What I am saying here is that there is no telling what could be accomplished in our generation if we too catch the joy of contagious giving. We would be empowered to spread the gospel around the globe. We would be enabled to feed the hungry, clothe the naked, and care for the sick. Like our forefathers, our generation might yet leave an indelible mark on this world. As Solomon says in Proverbs, “Honor the Lord with your wealth, with the firstfruits of all your crops, then your barns will be filled to overflowing, and your vats will brim over with new wine” (Prov. 3:9–10). In other words, the arm of the Lord is longer than yours, and He will supply to you as you supply to ministries. God ordains the ends as well as the means. He does not need our money, but He is teaching us something through giving. Give as you can give, and give generously.

If you love this ministry, if this ministry has made a difference in your life, if you are seeing the difference it is making in the lives of others, in this last week, we are asking people to give and give generously.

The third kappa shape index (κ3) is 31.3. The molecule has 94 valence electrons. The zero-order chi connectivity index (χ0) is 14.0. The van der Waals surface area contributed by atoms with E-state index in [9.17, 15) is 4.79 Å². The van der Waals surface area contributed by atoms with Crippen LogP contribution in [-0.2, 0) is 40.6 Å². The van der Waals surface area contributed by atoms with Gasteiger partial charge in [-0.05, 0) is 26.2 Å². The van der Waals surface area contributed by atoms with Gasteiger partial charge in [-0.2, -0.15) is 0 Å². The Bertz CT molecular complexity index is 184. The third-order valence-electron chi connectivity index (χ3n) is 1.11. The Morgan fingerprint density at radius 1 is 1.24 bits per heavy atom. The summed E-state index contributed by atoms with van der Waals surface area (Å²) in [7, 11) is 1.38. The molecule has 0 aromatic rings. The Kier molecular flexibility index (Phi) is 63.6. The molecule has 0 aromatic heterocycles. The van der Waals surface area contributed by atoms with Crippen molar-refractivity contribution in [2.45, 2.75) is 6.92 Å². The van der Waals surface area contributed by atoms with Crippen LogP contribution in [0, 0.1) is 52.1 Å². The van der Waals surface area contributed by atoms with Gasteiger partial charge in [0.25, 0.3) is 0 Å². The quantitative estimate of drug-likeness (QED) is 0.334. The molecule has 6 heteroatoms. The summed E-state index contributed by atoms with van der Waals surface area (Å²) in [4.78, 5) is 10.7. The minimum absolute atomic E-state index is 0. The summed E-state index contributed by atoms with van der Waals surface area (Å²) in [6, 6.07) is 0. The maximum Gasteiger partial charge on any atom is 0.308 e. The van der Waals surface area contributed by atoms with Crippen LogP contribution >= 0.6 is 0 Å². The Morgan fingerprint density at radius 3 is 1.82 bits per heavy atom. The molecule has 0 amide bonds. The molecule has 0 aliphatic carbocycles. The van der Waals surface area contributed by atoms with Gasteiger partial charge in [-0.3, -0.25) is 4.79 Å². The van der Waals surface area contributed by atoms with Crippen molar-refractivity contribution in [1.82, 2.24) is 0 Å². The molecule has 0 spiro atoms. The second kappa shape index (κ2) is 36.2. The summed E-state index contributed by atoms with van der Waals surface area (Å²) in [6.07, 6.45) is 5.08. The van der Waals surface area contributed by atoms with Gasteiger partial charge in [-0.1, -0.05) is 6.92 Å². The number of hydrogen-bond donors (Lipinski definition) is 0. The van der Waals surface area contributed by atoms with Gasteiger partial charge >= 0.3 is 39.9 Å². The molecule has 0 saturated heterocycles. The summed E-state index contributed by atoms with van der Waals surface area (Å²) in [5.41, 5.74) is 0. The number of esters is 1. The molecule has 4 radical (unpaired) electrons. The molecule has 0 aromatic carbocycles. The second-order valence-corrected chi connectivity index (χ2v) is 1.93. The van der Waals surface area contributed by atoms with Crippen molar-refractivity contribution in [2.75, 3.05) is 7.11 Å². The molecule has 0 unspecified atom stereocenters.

For further related reading, please see the following:

Is the tithe for today? (Hank Hanegraaff)

What is the Biblical View of Wealth? (Hank Hanegraaff)

What Does the Bible Teach about Debt? (Hank Hanegraaff)

Tithing: Is it in the New Testament? (Revisited) (Elliot Miller)

Short-Term Recession of the Long Winter? Rethinking the Theology of Money (William F. High)

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This blog is adapted from the June 23, 2017, Bible Answer Man broadcast.